And a plan for resolving the disconnect.
In any industry, standards provide a vital catalyst for market development by supporting a variety of assurances that are needed by product suppliers and buyers. Over time, however, the pace of technical development can outstrip standards-making processes, and a change of approach is needed.
Specifications for flammability or electrical safety such as those maintained by UL are unequivocal. Those that influence general performance, on the other hand, provide limits for parameters like dielectric constant (Dk) and dissipation factor (Df). These limits are now often simply too wide for designers to predict PCB behavior based on conformance to industry standards alone.
Today, we find that end-user demands across markets from consumer mobile and automotive to industrial automation and wireless infrastructure are pushing signal frequencies higher and higher in search of ever-faster data rates and lower latency. So, even some of the most humdrum devices we use every day must be designed within exacting parameters to meet demands for functionality, performance form factor and cost. When an accurate assessment is needed, such as knowing exactly how much signal attenuation to expect, simply knowing the substrate material conforms to a category of materials based on a broad definition of its chemistry will not provide the answers.
Tightening published limits only addresses part of the issue, when the specifications are defined according to chemistry and construction. A more performance-centric approach is needed to help designers get the right material properties for their application.
From a technical standpoint, the industry will always be ahead of the standards. Moreover, many industry standards are established through consensus of technical committees comprising experts from various stakeholders, and the goalposts tend to be wide. The resulting standards can make it difficult to be sure of performance based on compliance alone.
Could the industry benefit by changing the standards-making processes to deliver new specifications with higher minimum-performance requirements more quickly? This is probably impractical, and, in any case, proper consideration has to be given to setting workable specifications that meet a variety of industry requirements. That takes time. Elsewhere, we often see the results of rushed and poorly considered legislation. It’s to the credit of the technical committees that they take care to avoid making mistakes the industry will regret later.
Another approach is to introduce multiple performance categories within a specification. The problem here is the choices can become confusing and force designers into over-specifying materials for their application, as the tightest requirements available becomes the de facto expectation over time, regardless of cost or actual need.
Alternatively, companies that need strict performance assurances to address specific applications, such as 5G infrastructure equipment or a commercial communications satellite, can establish their own proprietary minimum specifications and require suppliers to deliver against these. We can look to the automotive industry for an example of this type of approach. However, it’s labor-intensive and negates one of the key advantages of having industry standards, which is to avoid such duplication of effort.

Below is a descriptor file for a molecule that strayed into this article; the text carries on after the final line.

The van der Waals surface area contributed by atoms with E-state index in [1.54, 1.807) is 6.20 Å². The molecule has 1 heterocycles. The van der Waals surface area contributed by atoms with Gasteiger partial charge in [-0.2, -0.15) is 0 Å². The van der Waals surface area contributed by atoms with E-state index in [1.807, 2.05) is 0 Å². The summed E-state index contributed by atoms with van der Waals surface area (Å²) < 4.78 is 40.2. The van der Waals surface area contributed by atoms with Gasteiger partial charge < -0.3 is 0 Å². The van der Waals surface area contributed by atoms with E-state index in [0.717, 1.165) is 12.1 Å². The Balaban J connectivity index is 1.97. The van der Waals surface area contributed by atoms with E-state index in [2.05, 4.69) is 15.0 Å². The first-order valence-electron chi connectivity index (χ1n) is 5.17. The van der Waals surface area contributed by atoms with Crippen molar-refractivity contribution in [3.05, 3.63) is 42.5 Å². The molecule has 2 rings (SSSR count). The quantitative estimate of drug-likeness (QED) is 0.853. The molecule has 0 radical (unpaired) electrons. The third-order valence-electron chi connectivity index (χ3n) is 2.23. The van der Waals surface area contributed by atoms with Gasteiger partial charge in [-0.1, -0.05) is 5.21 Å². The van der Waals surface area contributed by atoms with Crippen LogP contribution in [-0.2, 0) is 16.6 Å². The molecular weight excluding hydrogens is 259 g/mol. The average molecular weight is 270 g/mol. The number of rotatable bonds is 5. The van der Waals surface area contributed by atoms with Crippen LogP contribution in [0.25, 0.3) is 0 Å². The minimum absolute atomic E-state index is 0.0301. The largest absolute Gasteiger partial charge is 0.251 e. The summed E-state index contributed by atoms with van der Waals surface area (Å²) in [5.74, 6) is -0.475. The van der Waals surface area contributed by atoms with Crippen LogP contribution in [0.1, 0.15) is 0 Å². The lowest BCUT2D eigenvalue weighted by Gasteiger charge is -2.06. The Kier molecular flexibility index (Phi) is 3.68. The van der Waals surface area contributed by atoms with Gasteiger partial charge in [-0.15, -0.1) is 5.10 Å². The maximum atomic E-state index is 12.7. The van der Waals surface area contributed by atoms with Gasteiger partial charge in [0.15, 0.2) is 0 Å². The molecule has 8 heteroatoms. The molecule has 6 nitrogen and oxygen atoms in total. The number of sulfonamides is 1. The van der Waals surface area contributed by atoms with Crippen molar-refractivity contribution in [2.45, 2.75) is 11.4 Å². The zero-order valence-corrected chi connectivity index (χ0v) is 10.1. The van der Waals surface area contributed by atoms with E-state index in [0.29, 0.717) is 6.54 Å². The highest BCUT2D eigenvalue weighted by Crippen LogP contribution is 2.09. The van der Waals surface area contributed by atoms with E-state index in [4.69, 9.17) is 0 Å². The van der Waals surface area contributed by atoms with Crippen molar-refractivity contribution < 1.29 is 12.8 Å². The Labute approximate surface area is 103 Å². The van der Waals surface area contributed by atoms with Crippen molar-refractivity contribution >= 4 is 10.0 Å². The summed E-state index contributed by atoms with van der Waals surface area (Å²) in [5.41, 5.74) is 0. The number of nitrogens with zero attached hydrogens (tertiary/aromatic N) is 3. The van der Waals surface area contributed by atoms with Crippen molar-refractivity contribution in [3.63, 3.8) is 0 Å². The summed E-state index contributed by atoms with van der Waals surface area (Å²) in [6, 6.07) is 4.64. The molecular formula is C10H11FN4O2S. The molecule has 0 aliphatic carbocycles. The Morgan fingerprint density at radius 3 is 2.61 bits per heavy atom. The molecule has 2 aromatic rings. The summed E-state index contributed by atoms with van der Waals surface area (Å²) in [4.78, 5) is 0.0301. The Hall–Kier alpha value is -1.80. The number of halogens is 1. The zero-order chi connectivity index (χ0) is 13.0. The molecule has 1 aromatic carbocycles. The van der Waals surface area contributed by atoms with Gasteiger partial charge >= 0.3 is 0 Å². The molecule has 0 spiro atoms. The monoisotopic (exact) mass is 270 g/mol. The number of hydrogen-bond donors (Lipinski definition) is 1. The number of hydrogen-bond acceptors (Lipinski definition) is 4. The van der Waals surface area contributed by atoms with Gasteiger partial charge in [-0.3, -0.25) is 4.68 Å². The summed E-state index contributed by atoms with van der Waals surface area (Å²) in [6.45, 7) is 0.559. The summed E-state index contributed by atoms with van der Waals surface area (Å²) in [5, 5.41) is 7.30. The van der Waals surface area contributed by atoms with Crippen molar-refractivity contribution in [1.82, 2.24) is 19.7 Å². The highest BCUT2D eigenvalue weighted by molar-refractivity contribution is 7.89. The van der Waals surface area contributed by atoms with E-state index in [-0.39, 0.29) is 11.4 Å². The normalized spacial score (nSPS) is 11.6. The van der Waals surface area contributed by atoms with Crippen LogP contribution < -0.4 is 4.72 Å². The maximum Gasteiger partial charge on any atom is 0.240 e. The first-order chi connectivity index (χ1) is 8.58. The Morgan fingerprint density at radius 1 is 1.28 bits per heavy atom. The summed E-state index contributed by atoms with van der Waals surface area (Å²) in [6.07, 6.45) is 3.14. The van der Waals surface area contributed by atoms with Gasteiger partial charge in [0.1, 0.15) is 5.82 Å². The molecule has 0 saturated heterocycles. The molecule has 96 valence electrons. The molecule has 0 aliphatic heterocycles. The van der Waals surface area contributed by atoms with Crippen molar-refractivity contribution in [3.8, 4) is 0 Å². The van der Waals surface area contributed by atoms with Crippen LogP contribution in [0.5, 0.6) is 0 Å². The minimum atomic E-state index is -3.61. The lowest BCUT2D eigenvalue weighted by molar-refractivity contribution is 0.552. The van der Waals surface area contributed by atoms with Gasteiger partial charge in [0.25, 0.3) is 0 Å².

An alternative is for trade groups to come together to formulate specifications for materials, looking ahead to the forthcoming demands of their own industries. We see one example of this in the work done by the High-Density Packaging Users’ Group (HDPUG), which has recently started a sixth-generation project for testing materials aimed largely at datacom applications. Candidate materials are evaluated using the notoriously challenging MRT-6 test board developed by Nokia to produce a shortlist of products that have known performance to meet the advanced requirements of the datacom industry. This looks like a workable and efficient model that could be adopted by other industry groups.
The aerospace sector is another example of an industry that sets its own standards based on performance criteria to ensure suitable levels can be achieved. As performance is critical in aerospace applications, these documents are not created by industry consensus but rather are shaped by the demands of the specific application areas. I would like to see many more industries move toward this model, to show more clearly how any given material will perform in a specific application to help designers make informed choices.
More dialogue and greater understanding provide the basis for a way forward. In this case, board designers need to ask materials suppliers for more information about their process capabilities. The materials suppliers, for their part, should have the statistical process data to be able to provide practical distribution curve data for key parameters, such as those influencing Dk. In this example, board designers could then put the distribution curve data from each supplier on their shortlist into impedance-solving tools to determine which has the process capability to meet the performance needs of their application.
This provides a reliable way for designers to be sure the boards they receive will satisfy minimum performance requirements. It’s certainly faster and more efficient than individually screening all boards upon delivery to eliminate those that are outside requirements.